The diplomatic fallout between France and Italy over a stranded migrant ship in the Mediterranean Sea is far from over.
The French government on Thursday suspended a deal to take 3,500 asylum-seekers currently in Italy, as Paris criticized the newly appointed right-wing Italian government of Prime Minister Georgia Meloni for not accepting passengers from the Ocean Viking migrant rescue ship.
Italy has not allowed the vessel to dock in its territory, leaving in limbo some 230 passengers who were rescued in the Mediterranean Sea.
French Interior Minister Gerald Darmanin said on Thursday that France would allow the ship to dock in the French military port of Toulon on Friday. He blamed the “the new Italian leadership” for making the “incomprehensible choice not to respond to the many requests for assistance sent by the ship” even though the boat was “clearly in the search and rescue area of Italy.”
Darmanin also announced that France would immediately pull out from a European Union agreement where some asylum-seekers accepted by Italy would be welcomed for relocation in other EU countries.
“France suspends all relocations of 3,500 refugees currently in Italy and calls on all other participants in the European mechanism, including Germany, to do the same” he said.
Italy hit back and described France’s reaction as “totally incomprehensible” and “disproportionate.”
“The reaction that France is having in the face of a request to take in 234 migrants — when Italy has taken in 90,000 this year alone — is totally incomprehensible in the face of constant calls for solidarity owed to these people,” Italian Interior Minister Matteo Piantedosi said in a statement, following Darmanin’s comments.
It also shows “how firm and determined the posture of other nations in the face of illegal immigration is. What we do not understand is why Italy should willingly accept something that others are not willing to accept,” Piantedosi went on to say.
Italian Foreign Minister Antonio Tajani also slammed the French reaction as “disproportionate.” Speaking to journalists in Amsterdam, Tajani said “it is not written anywhere that they all have to come to us.”
Darmanin said that France would organize soon a meeting with the European Commission and Germany “to draw the consequences of the Italian attitude and to better regulate the actions of rescue at sea by NGO ships in the Mediterranean.”
“This is a bitter sense of relief because it’s 20 days too many for those on board who now have to start rebuilding their lives,” Eliot Guy, a spokesman for SOS Mediterranee, the NGO operating the Ocean Viking rescue ship, told CNN on the phone, after France announced it would allow the vessel to dock in its territory.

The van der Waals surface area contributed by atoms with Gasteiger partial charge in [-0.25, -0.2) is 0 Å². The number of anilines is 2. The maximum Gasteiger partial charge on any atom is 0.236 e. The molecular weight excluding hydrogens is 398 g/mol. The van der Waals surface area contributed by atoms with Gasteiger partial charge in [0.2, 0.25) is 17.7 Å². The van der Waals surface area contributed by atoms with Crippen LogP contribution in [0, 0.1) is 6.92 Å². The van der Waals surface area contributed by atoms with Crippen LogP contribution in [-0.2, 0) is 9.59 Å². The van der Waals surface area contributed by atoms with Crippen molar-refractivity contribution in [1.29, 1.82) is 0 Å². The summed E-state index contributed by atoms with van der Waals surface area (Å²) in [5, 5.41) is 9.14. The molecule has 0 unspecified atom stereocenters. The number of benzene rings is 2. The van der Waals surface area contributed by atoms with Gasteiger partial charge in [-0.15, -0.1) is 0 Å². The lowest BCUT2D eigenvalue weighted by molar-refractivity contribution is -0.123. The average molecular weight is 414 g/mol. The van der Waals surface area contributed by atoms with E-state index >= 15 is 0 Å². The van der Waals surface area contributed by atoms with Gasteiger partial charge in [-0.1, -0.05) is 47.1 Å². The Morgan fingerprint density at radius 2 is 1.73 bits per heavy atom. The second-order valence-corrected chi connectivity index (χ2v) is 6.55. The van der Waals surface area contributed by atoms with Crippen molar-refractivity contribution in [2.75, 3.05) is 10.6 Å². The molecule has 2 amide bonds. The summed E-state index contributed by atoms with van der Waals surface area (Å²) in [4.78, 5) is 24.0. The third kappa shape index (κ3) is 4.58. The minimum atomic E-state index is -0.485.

Guy confirmed that three people in need or urgent medical attention had been transported via helicopter to a hospital in France on Thursday.
The survivors onboard were rescued in six rescue operations between October 22 and October 26, SOS Mediterranee said Thursday in a press release.
“Disembarking almost three weeks after their rescue, so far from the area of operation in the central Mediterranean, is the result of a dramatic failure from all the European states, which have violated maritime law in an unprecedented manner,” the group’s Director of operations Xavier Lauth said.
The International Federation of Red Cross (IFRC) thanked France for “doing the right thing.”
France’s decision came after the European Commission on Wednesday called for the “immediate disembarkation, at the nearest place of safety, of all persons rescued and who are on board the Ocean Viking.”
The Commission stressed in a statement that the situation onboard the vessel had reached “a critical level and needs to be urgently addressed to avoid a humanitarian tragedy.”
In recent days around 1,000 migrants on board four NGO ships have been in limbo off the Italian coast, after Rome demanded that countries whose flag was flown by the rescue ships take responsibility for the migrants.
Two of those ships — Geo Barents and Humanity 1 — were eventually allowed to disembark Tuesday in the southern Italian city of Catania, Sicily, while a third one, called Rise Above, docked in Reggio Calabria in southern Italy.
The EU Commission said Wednesday that it “will reinvigorate the work to reinforce cooperation among member states on search and rescue activities,” and would “urgently” convene the members to work further on common solutions.
“The situation we are witnessing in the Mediterranean exposes yet again the urgent need for a singular, cohesive, migration and asylum policy,” it said.